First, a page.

Clinical trial will have patients grow multiple mini-livers internally
A new experimental treatment could help treat end-stage liver disease – by growing tiny new livers elsewhere in the patient’s bodies. The technique, pioneered by cell therapy company LyGenesis, is due to begin human clinical trials in the next few weeks.
The liver has a powerful regenerative capacity, able to repair itself from the constant damage it sustains as it works to rid the body of toxins. But alcohol intake or an unhealthy diet can impair that ability and lead to liver disease, the end stages of which can require liver transplants.
But the team at LyGenesis has been working on a creative alternative that would be much less invasive. Rather than replacing the liver, the technique would involve growing entirely new ones elsewhere in the body – mini-livers that can perform the same vital functions.
The process involves injecting healthy liver cells, taken from donated organs, into the recipient’s lymph nodes. There, they multiply and grow into functioning mini versions that can support the work of the remaining cells in the original liver. Previous tests in mice, pigs and dogs showed that the treatment improved their liver function, and can save the lives of many animals that would otherwise succumb to liver failure.
And now LyGenesis is preparing to test the technique in humans for the first time, in a phase 2a clinical trial. Beginning in the next few weeks, 12 adults with end-stage liver disease (ESLD) will receive batches of healthy liver cells. These will be delivered via endoscope and injected directly into the lymph nodes.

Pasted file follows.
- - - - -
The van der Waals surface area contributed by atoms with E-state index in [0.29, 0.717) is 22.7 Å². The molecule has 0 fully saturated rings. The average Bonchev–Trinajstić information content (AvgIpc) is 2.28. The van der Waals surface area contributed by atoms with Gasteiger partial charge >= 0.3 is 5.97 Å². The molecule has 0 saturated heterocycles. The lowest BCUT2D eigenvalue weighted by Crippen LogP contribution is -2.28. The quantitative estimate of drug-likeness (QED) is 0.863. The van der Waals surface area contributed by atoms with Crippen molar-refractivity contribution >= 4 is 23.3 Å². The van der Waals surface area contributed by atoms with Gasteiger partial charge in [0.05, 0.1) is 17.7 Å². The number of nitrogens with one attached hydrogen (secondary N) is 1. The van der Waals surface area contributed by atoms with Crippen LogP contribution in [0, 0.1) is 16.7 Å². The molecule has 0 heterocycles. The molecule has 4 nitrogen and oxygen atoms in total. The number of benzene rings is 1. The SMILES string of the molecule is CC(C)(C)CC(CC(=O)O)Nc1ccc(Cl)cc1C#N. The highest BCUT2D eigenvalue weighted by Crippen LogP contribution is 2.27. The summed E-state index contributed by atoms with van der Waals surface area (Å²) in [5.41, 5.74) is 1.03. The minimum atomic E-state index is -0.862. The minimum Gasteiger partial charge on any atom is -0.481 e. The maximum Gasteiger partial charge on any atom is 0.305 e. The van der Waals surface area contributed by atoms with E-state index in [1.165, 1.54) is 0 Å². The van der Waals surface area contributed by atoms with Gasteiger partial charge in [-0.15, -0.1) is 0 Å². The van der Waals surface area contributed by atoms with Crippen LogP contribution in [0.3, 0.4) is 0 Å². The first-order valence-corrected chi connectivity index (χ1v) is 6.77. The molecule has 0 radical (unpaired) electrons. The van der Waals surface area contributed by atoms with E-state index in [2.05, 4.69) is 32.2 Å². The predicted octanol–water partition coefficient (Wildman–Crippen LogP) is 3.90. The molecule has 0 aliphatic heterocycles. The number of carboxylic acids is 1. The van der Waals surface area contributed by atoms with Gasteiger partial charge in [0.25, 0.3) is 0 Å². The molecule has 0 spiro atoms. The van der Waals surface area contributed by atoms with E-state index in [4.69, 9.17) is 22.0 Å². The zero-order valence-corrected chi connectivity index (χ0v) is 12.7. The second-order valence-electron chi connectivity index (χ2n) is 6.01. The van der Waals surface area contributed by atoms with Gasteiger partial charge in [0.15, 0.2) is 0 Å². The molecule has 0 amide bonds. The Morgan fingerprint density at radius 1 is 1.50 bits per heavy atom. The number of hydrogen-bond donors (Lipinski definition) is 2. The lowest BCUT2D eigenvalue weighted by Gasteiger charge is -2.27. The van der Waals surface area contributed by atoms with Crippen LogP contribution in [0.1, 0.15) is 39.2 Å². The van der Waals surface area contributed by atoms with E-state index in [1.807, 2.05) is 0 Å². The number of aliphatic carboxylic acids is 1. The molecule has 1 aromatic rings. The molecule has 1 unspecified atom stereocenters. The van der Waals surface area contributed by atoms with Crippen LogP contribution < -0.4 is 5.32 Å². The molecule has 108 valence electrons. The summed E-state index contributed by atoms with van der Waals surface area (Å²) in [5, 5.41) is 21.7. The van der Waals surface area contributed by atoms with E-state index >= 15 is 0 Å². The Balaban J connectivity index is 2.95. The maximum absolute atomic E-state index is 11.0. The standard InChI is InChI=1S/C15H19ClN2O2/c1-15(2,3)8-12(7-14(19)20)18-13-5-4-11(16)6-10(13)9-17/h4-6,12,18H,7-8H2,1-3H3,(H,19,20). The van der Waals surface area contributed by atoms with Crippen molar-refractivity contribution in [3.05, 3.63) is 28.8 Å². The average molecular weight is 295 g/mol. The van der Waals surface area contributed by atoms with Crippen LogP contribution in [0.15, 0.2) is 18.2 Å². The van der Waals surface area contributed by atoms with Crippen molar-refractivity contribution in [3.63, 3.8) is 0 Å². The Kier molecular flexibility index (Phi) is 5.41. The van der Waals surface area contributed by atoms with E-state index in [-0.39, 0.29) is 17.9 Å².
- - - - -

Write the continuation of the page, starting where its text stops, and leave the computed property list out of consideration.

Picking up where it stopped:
The trial participants will be split into three groups of four that receive different doses – either 50 million, 150 million or 250 million cells. It’s thought that for every 50 million cells a patient receives, they will grow one mini liver, meaning the highest dose group could end up with five extra livers. The LyGenesis team will monitor the patients for a year afterwards, assessing the effectiveness and safety of the treatment at the different doses.
Patients will need to receive immune-suppressing drugs to prevent their bodies rejecting the “foreign” mini-livers, much the same as those who currently receive whole organ transplants. However, LyGenesis recently announced a research collaboration with another company, iTolerance, to investigate how the latter company’s “microgel tolerance platform” could remove the need for immunosuppressants in patients receiving the new cell therapy.
Coaxing the body to grow mini versions of organs could not only end up being a less invasive treatment than transplants, but it could help reduce the strain on the organ donation system in other ways, too. The transplanted cells can be harvested from donated organs deemed unsuitable for transplantation themselves, with each organ theoretically able to provide enough cells for at least 75 people to undergo the treatment.
The team hopes to wrap up the trials in under two years, and if all goes well, the technique could later be adapted to other organs, such as the kidneys, pancreas and thymus. The team describes the process in the video below.